Apparently, Tosca Cafe agrees with Bruce Dern’s alcoholic Dad character in the movie “Nebraska” that, “Beer Ain’t Drinkin'”. The lowest ABV beverage on their drink menu is a 7oz pony bottle of Miller High Life clocking in at 4.2%. Now, admittedly, when I was drinking, I had a tendency to call Miller High Life, “Vaguely Beer Flavored Vitamin Water”. Ahem. We live and learn.
How about some statistics?
- As anyone knows, you will sell more of any drink if you put it on the menu.
- Leaving any drink as an off-menu choice to be explained by the bartenders and servers costs them time. Time they could be using to serve other guests or make drinks. Time is money.
- In the dining room, it also adds a second problem of misunderstandings between customers and servers and also between servers and bartenders. More often than not, bartenders can make more than a few off menu non-alcoholic drinks, but few servers have been trained to understand the full spectrum of drinks the bartenders may know and be able to execute with the ingredients they have on hand. More than once I’ve told by a server that the extent of a restaurant’s non-alcoholic drinks is water, coffee, tea, and a few soft drinks, only to discover a completely different story when sitting at the bar and talking to a bartender.
- Plus, asking about an off menu bar item means the server has to take a trip to the bar, get the attention of the bartender, ask what he can make, then bring that information back to the customer. More time wasted, and more money wasted.
- When calculating pour costs for a bar menu, i.e. how much the ingredients in a drink cost, the management usually doesn’t even take into consideration the cost of non-alcoholic mixers, (unless they are exceptionally expensive.) Lemon Juice, Lime Juice, and Orange Juice, for example, must be squeezed every day, and are usually thrown out after a day or two. These ingredients are just part of the cost of doing business. Looking at it like this, selling non-alcoholic drinks is, essentially, making a profit on what is a “rounding error” for most bars and restaurants. Thus, non-alcoholic drinks may, in fact, help a bar to gain profit on what otherwise may go down the sink at the end of the night.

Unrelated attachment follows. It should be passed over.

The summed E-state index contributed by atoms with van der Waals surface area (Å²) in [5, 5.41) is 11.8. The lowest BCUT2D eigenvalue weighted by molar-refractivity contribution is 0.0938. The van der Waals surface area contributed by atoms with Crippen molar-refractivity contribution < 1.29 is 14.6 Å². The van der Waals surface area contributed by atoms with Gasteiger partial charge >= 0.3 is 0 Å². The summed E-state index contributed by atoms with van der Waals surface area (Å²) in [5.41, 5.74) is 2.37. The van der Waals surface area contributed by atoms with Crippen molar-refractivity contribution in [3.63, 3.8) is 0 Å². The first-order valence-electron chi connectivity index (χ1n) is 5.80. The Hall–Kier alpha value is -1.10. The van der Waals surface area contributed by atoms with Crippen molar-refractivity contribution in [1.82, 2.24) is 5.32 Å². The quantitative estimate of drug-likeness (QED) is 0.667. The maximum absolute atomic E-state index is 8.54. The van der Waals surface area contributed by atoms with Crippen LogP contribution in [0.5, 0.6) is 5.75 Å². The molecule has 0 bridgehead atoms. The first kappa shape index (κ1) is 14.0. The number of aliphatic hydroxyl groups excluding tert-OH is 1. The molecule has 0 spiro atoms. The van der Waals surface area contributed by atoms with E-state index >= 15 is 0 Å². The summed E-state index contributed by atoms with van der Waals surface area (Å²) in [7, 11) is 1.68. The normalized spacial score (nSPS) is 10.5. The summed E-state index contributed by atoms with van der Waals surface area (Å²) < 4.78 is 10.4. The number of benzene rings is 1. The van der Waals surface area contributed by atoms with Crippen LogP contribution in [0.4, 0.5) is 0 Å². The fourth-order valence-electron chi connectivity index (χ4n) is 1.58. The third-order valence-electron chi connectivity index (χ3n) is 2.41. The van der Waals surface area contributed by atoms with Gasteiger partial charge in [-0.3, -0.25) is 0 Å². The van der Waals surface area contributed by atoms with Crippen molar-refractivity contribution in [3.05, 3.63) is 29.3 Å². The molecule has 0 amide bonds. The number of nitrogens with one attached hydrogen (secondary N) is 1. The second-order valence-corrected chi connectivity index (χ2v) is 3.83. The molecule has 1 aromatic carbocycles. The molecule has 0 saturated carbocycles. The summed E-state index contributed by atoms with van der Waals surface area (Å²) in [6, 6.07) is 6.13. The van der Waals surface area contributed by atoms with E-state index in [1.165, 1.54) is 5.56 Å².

- While we’re talking about costs, let’s not forget that most of the “pour cost” for drinks is usually in the spirits and alcoholic mixers, so from the restaurant’s perspective, putting a well executed non-alcoholic drink on the menu, even at a lower prices the regular cocktails, is probably going to have a higher profit margin for the restaurant than a regular cocktail. Something I am more than willing to allow for, if it encourages more restaurants and bars to serve good non-alcoholic drinks!
- According to a Gallup Poll from 2004, on average, 37% of Americans totally abstain from liquor. A bit less for the younger folks, but significantly more once adults are over 50.
“According to the aggregated data, 63% of Americans report that they drink alcoholic beverages such as liquor, wine, or beer, while 37% totally abstain. Men are more likely than women to drink (69% vs. 58%), and adults under 50 are substantially more likely than adults over 50 to drink (70% of adults aged 18 to 49 drink alcoholic beverages, as do only 54% of those over 50).”
So, for adults, we’re talking about approximately 1 out of 3, to nearly 1 out of 2, Americans who don’t drink, depending on the average age of the patron in your restaurant.
If you don’t have an item on your food menu you can sell to one out of every three people that comes into your restaurant, would you consider it a success?
Likewise, then, is your restaurant’s bar menu a success, if the only option you offer to non-drinkers is water?